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Sunday, October 25, 2009

Trusting and Shouting: A Sermon

Trusting and Shouting
John Shuck

First Presbyterian Church
Elizabethton, Tennessee

October 25th, 2009
Reformation Sunday

Jeremiah 31:7-9
Mark 10:46-52

Be quiet!

Shut up!

No one wants to hear you!

You are disturbing our peace!

Go back in the closet!

You are the reason the church is losing members!

You are embarrassing us!

Just be patient, and be quiet while you’re patient!

But Bartimaeus cried out even more loudly,

‘Son of David, have mercy on me!’


We don’t use the word mercy that much anymore. It is one of those words that sounds like a Bible word. It sounds like a church word or a religious word. A more modern sounding word that means the same thing is compassion.

You can imagine Bartimaeus shouting:

“Son of David, how about little compassion here!”

Or,

“Son of David! What do you say? Have a heart!”

Or even,

“Son of David! A little help, huh?”

Or simply,

“Son of David! I need justice!”

Whether we say mercy, compassion, heart, help, justice or something else, it is what we are about as human beings. We even project all of these characteristics on the symbol “God,” because these virtues are that important.

The measure of the human life is to have a heart.

We are always in danger of losing our heart, as individuals or as a society.

As Martin Luther King, Jr. reminded us:

A society, any society, will be judged not by
the net worth of its wealthiest citizens,
the height of its skyscrapers,
the choices in its supermarkets,
or the size of its military,
but by how it treats its most vulnerable citizens.

It will be judged--we will be judged--by those who follow us as to whether or not we had a heart.

When we are danger of losing our heart, we lose our humanity. When we look through human history in those times that were the darkest and in those regimes that were the most oppressive, we find that they shared a common characteristic. They lacked heart. They lacked compassion, justice, and mercy.

We lose our heart when we replace it with some kind of ideology or economy or political theory or just plain greed and indifference. We are in danger of losing our heart today.

This story about Jesus in the gospel of Mark is about heart. It is the last healing miracle by Jesus. Following this story, Mark moves into Jesus’ last week in Jerusalem. This story can be seen as a judgment on a society that has lost its heart.

On the side of the road is a vulnerable person. Blind and without resources. So he begs. He hears Jesus coming and he calls out to him. The people order him to be quiet.

“Sternly” is the word in English. It was used just a few verses earlier when people brought children to him and his disciples spoke “sternly” to them. Jesus rebuked the disciples and said bring the children to me.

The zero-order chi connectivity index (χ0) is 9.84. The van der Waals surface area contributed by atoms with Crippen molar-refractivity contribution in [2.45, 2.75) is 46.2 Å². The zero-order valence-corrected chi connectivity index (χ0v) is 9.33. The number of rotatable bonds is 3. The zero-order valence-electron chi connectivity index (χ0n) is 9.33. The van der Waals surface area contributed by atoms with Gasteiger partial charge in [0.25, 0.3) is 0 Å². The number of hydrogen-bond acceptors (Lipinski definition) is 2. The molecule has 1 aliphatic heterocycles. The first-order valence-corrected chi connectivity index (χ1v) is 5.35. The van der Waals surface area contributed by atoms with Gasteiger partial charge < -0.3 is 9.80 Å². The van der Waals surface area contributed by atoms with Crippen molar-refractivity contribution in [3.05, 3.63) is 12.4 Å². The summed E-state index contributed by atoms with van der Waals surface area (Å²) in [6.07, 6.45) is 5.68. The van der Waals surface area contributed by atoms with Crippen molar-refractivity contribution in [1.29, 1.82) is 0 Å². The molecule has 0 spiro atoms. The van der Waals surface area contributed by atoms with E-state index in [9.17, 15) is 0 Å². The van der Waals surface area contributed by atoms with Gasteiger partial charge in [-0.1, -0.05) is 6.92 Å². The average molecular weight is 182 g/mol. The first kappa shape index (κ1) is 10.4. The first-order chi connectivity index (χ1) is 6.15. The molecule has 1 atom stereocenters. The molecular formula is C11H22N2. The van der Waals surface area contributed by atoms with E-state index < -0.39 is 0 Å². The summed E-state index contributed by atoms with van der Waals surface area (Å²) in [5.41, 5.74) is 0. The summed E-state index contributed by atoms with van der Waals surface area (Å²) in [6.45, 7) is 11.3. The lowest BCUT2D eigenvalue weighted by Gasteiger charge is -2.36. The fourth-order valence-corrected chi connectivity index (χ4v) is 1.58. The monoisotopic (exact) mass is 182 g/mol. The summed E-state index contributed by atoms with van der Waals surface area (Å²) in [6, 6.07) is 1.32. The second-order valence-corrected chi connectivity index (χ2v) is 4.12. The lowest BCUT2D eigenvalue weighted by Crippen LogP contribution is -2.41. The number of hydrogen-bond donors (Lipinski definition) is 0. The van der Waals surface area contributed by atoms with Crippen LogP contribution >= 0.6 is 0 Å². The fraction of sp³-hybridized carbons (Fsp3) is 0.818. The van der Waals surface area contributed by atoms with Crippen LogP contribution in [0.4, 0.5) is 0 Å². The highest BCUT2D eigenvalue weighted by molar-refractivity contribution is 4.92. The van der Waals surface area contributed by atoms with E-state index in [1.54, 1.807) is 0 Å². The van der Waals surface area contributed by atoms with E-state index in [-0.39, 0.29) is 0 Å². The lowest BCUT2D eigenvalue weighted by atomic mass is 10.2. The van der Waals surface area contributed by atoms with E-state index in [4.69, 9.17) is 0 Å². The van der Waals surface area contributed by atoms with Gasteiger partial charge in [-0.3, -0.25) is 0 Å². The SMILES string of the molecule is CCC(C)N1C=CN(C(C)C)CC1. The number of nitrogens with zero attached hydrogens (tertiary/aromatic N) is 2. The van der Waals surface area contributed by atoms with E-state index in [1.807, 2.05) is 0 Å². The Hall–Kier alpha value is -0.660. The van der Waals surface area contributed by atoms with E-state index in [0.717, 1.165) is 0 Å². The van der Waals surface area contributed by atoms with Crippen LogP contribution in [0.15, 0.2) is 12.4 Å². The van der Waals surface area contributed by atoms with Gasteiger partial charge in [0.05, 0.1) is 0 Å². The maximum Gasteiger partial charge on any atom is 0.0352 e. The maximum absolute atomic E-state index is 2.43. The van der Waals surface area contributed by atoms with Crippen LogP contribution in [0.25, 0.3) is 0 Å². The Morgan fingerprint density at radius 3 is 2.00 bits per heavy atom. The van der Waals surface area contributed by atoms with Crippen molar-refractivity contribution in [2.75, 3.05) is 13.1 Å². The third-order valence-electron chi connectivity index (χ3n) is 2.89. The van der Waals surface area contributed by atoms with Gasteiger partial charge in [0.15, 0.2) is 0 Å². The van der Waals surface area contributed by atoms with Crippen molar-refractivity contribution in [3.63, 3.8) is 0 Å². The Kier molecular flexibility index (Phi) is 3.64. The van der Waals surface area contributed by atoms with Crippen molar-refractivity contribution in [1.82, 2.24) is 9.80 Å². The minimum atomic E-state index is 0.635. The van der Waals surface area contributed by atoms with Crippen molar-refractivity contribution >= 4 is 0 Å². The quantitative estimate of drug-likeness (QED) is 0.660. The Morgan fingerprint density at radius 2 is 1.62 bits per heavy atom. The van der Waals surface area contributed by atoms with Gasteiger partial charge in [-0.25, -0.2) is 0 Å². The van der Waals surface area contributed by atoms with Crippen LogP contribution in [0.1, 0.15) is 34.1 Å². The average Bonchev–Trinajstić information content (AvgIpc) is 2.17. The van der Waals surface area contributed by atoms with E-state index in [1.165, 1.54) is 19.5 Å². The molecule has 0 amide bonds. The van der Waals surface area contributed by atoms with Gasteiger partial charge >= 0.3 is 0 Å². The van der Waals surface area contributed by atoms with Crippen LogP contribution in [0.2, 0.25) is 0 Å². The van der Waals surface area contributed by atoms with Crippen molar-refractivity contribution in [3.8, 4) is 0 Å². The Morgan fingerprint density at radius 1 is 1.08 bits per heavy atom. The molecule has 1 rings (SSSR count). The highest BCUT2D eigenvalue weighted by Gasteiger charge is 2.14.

We shouldn’t get romantic about children here. This isn’t a gathering for the children’s sermon. The word for child is the same for slave. The sense of Jesus blessing the children is Jesus blessing the vulnerable. To be “like a child” is to be vulnerable, without resources.

We meet a society that wants to keep the vulnerable hidden. Quiet and out of the way. Then we can say, “Nothing wrong here. We are the greatest nation in the world.” Not only do we keep the vulnerable unseen and quiet, we keep our own vulnerability hidden. “Nothing wrong with me. I am just fine.”

That is what we find throughout the Gospel of Mark. Jesus gathers and blesses the vulnerable. Again and again. Those with nothing, those on the margins, and those who are willing to be with those on the margins, are those who follow Jesus.

But unlike those who sternly tell Bartimaeus to be quiet, Jesus calls him. He asks Bartimaeus what he wants. He says he wants to see again. Jesus says to him: “Your trust has made you well.” He immediately regains his sight and “he followed him on the way.”

This is a happy story, isn’t it? Bartimaeus is a happy guy. He doesn’t have anything. No possessions. He is happy. He is “well” which is another word for saved or whole.

A couple of weeks ago we talked about the story of the guy who had lots of possessions. By the way, that guy doesn’t have a name. The Gospels do that. The rich guy whose name everyone would know doesn’t get a name in the Gospel account. The guy who normally would be nameless, the blind beggar on the side of the road, has a name, in this case, Bartimaeus.

It is a subtle way the gospels communicate importance and value. Who is first in Jesus’ upside down kingdom? Each of the gospels, each in its own way, is about criticizing the values of Empire and turning upside down and inside out that what we think is important.

The rich guy comes to Jesus and wants to know how to be happy, fulfilled, whatever. Jesus tells him to unload the stuff and follow him. He cannot do that. He leaves sad because he has too much stuff.

He is sad and has stuff. Bartimaeus has nothing and he is happy. The rich guy cannot follow. Bartimaeus does follow. Sad rich guy. Happy poor guy. I don’t know what the lesson is. That is just what the story says.